08 August, 2008

New York Timesenalia

Paul Krugman hits the nail on the unfortunately shrunken head:

What I mean, instead, is that know-nothingism — the insistence that there are simple, brute-force, instant-gratification answers to every problem, and that there’s something effeminate and weak about anyone who suggests otherwise — has become the core of Republican policy and political strategy. The party’s de facto slogan has become: “Real men don’t think things through.”
Of course, Stephen Colbert has been saying this for some time now. But I think this is perhaps the most important aspect of our politics today. There are a whole lot of people, mostly Republicans, who don't care a whit about getting policy right. Even if our goals differ, it's certainly possible for Republicans to put forward a coherent and sophisticated set of proposals that achieves their goals.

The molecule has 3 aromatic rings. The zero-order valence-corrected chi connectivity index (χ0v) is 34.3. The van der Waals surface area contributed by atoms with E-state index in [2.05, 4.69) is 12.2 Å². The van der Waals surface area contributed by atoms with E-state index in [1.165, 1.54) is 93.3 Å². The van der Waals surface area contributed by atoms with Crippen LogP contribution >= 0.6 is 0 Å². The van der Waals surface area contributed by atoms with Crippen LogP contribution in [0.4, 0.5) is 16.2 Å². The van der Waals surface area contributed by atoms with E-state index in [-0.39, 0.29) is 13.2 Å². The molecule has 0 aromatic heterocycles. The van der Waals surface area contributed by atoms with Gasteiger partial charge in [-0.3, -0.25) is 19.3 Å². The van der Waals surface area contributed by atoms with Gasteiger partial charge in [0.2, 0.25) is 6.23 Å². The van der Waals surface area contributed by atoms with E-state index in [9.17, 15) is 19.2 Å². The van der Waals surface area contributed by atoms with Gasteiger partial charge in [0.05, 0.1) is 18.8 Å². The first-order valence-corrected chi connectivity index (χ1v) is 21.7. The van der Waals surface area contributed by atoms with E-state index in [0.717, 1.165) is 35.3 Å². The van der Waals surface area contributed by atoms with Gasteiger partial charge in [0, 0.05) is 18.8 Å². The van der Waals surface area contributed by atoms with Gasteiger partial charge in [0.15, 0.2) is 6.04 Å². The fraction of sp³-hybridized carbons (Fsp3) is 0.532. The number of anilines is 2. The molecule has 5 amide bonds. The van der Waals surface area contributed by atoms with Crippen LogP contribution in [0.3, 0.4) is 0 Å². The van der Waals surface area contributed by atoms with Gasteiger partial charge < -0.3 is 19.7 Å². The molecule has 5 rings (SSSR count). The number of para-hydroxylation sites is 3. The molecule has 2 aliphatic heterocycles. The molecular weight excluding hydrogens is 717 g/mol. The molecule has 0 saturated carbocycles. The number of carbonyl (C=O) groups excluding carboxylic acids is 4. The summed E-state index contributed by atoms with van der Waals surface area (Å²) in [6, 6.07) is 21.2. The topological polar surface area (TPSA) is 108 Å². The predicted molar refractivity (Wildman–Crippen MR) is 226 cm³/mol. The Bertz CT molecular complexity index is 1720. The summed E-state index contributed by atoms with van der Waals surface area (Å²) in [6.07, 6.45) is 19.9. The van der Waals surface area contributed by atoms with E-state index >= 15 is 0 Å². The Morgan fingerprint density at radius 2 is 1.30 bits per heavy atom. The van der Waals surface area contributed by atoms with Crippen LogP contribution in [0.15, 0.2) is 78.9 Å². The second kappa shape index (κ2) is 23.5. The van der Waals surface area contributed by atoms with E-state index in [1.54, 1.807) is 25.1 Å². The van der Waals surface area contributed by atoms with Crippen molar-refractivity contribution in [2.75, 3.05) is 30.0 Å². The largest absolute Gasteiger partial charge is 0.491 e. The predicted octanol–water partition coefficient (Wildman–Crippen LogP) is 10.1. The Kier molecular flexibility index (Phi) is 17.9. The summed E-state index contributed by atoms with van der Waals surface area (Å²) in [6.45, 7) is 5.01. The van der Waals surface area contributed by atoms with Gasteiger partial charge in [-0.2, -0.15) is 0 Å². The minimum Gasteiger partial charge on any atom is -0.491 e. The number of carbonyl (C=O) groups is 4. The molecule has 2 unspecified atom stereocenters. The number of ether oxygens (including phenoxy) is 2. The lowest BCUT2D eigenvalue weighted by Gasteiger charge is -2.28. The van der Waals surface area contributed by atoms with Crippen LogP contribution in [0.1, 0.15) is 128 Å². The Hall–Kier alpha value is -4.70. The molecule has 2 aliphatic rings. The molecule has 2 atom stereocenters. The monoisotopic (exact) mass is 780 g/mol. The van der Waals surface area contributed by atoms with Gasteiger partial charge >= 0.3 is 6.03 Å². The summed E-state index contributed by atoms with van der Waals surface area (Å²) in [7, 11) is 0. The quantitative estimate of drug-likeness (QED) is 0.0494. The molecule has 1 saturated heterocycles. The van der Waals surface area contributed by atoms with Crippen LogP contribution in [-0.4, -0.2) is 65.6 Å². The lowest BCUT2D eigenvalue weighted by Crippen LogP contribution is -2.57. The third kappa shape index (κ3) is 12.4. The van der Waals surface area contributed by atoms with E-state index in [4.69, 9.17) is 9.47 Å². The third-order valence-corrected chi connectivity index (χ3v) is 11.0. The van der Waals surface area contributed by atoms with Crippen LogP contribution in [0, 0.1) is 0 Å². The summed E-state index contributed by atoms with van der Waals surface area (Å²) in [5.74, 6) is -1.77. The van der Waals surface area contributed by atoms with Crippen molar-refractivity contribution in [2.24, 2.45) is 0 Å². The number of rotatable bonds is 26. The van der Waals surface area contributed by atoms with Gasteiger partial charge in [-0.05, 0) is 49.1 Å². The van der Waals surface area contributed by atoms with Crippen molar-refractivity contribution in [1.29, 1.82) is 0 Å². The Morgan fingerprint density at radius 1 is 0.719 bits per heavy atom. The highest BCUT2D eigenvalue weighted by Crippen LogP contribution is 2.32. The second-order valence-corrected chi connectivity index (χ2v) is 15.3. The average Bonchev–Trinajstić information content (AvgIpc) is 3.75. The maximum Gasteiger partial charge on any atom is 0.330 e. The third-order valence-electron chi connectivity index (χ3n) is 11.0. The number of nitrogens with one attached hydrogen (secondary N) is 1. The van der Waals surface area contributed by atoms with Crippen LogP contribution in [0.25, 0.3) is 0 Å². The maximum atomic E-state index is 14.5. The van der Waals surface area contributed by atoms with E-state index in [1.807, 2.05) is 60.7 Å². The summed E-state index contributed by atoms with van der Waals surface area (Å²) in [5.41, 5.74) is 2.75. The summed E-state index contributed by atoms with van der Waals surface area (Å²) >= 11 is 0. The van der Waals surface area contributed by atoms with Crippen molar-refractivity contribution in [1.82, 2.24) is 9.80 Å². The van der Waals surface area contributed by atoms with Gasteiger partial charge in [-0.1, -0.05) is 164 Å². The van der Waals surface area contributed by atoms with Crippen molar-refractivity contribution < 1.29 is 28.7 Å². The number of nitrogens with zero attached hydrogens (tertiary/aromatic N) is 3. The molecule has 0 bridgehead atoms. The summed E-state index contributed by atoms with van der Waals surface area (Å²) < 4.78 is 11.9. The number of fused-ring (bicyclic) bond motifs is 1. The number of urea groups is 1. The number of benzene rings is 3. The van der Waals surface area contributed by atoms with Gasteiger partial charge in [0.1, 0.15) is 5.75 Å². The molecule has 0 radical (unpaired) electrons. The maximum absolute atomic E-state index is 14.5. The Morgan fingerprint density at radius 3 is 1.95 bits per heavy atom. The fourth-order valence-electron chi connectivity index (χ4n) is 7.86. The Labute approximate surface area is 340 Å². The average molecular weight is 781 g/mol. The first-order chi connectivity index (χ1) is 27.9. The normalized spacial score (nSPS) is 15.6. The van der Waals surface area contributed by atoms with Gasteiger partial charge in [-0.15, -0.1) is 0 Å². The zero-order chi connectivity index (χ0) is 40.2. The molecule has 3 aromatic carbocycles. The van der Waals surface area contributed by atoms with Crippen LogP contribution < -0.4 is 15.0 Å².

Meanwhile, David Brooks reveals himself as what he has always been:
When you first come across some obscure cultural artifact — an unknown indie band, organic skate sneakers or wireless headphones from Finland — you will want to erupt with ecstatic enthusiasm. This will highlight the importance of your cultural discovery, the fineness of your discerning taste, and your early adopter insiderness for having found it before anyone else.

Then, a few weeks later, after the object is slightly better known, you will dismiss all the hype with a gesture of putrid disgust. This will demonstrate your lofty superiority to the sluggish masses. It will show how far ahead of the crowd you are and how distantly you have already ventured into the future.
The true brains behind Stuff White People Like.

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